Beachcombing – Clashnessie
On 24th February, six members of the Field Club gathered at the Clashnessie beach car park at 1130 hrs. for another contribution to the Assynt Seashore Project. Present were David and Avril Haines, Chris Puddephatt, Gwen Richards, Roz Summers and myself, with the Summers family’s new collie pup Bean stopping us all from getting too serious (Photo 1).
Our main aim was to look for the cowries which have been found at Clashnessie, with some general recording of intertidal life. We started with a clockwise circuit of the beach. The first find was a dead little auk high on the beach, probably from the wreck that took place late in January; it was taken away to be skeletonized. Other relics of this event, or possibly predation, were a dead common guillemot and the remains of a rock dove.
Live birds logged by David and Avril on the far side of the beach included eight ringed plover, two oystercatcher and a curlew, with a raven overhead, all somewhat eclipsed by a juvenile white-tailed eagle, first spotted by Avril, making its leisurely way over just inland.
The first properly intertidal observation was of boulders buried in the beach below high tide mark that were draped with the red seaweed laver Porphyria umbilicaris. The strandline was not very productive of seashells, other than limpets, until we reached the bouldery area at the foot of the cliff in the north-east corner (NC059310). Here, some focussed searching by Gwen and Roz yielded the first two cowries Trivia monacha (Photo 3), together with a representative selection of other common gastropod molluscs, including common, rough and the two flat periwinkles, Littorina obtusata and L. mariae, grey and flat top shells, and the ubiquitous dog whelks. There were also a couple of netted dog whelks Hinia reticulata and partial shells of the painted topshell Calliostoma zizyphium.
The bivalves provided more surprises; largest by far was a single shell of the Portuguese oyster Crassostrea gigas, presumably from a local attempt to farm this alien species. There were fragments of pod razor shells Ensis siliqua, some saddle oysters Anomia ephippium, and just one shell, found by Gwen, of a species new to us, the hunchback scallop Chlamys distorta (Photo 4). Amongst the smaller bivalves were two other less familiar species, the almost perfectly circular Diplodonta rotundata and one of the nut shells, possibly Nucula nitidosa.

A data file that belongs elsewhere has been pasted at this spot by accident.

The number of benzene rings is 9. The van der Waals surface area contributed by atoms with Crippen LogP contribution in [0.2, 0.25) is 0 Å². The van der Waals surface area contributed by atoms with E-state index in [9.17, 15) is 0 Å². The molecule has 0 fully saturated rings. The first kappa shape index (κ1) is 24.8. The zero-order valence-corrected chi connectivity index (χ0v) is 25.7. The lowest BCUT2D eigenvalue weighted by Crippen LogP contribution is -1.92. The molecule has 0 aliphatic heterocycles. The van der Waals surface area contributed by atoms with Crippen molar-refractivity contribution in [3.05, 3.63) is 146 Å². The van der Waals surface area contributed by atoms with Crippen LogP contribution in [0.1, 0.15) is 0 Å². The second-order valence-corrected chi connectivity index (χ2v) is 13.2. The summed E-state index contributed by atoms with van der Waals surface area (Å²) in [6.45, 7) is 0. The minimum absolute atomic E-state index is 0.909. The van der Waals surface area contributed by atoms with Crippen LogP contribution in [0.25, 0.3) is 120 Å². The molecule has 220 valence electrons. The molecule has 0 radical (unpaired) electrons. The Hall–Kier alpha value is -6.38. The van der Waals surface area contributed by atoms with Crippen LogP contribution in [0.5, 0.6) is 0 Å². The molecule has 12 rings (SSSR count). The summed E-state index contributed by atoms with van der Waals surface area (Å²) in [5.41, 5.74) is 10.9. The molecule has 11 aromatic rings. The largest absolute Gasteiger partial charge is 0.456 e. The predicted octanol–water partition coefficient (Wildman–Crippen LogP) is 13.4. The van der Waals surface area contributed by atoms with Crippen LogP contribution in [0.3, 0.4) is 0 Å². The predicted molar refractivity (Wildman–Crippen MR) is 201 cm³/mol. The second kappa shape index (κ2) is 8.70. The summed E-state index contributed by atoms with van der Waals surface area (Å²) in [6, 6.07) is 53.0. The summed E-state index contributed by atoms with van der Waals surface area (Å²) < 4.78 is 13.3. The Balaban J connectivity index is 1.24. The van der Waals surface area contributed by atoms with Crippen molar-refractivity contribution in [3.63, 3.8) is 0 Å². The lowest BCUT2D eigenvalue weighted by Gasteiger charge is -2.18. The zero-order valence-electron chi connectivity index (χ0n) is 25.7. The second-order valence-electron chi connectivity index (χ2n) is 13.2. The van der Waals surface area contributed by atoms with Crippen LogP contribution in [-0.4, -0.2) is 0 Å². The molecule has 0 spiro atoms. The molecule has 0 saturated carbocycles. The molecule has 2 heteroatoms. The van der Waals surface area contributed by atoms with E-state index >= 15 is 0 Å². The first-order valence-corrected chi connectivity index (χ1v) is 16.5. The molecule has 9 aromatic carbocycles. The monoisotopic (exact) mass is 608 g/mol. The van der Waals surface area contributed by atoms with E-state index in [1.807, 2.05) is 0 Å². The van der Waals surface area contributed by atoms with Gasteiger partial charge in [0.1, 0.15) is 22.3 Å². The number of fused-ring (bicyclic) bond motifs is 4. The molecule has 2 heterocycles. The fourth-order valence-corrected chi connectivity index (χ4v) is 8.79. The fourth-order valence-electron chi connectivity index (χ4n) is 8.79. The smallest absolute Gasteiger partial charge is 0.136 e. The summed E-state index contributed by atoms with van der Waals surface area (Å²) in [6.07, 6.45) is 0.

On the way back to the carpark for lunch, old strandline debris provided three large egg-cases of the spotted ray Raja montagui (Photo 5). Lunch was taken on the edge of the beach in a sunny interlude between occasional sharp snow showers which we watched approaching inexorably from the north-west (Photo 2).
After lunch Roz left with Bean, who had had a long enough outing in unfamiliar surroundings. The remaining five of us made our way across the mouth of the river and then along low cliffs to a large boulder beach famed for its cowries (NC056313) (Photo 6).
This is a very different environment from the sandy beach for which Clashnessie is famed. There were substantial amounts of washed-up wrack and kelp and a good selection of the usual brown seaweeds in situ lower down the shore, including young fronds of dabberlocks Alaria esculenta attached to a limpet shell. Another limpet was completely encrusted with the calcareous cases of tube worms (Photo 7).
Sustained searching of sandy patches higher on the shore by David and Chris yielded two more cowries. Elsewhere on the beach, pools were crammed with assorted shells of all the common species. We had both sub-species of the blue-rayed limpet Helcion pellucidum, the archetypal thin-shelled colourful sub-species pellucidum, which inhabits kelp holdfasts, and the much thicker-shelled sub-species laevis, which is found higher on the shore. Gwen found two small egg-masses on a frond of kelp, which may be those of one of the flat periwinkles (Photos 8 and 9). There were more painted top-shells and, well-spotted by Chris, a 1cm long example of the thick-lipped dog-whelk Hinia incrassata (Photo 10), an addition to our recent local lists.
Pleased with our finds, we treated ourselves, after another cold shower, to a visit to a striking feature of this rugged stretch of coast, the blow-holes, which are situated in an impressively distorted and fissured area of the Lewisian gneiss (Photo 11). By now the tide was low and they weren’t actually spouting, but the booming clouds of spray generated by incoming waves was nevertheless impressive (Photo 12).
We then returned to the cars for a welcome mug of tea or coffee and warm-up, after four hours very enjoyable beach-combing.
Ian M. Evans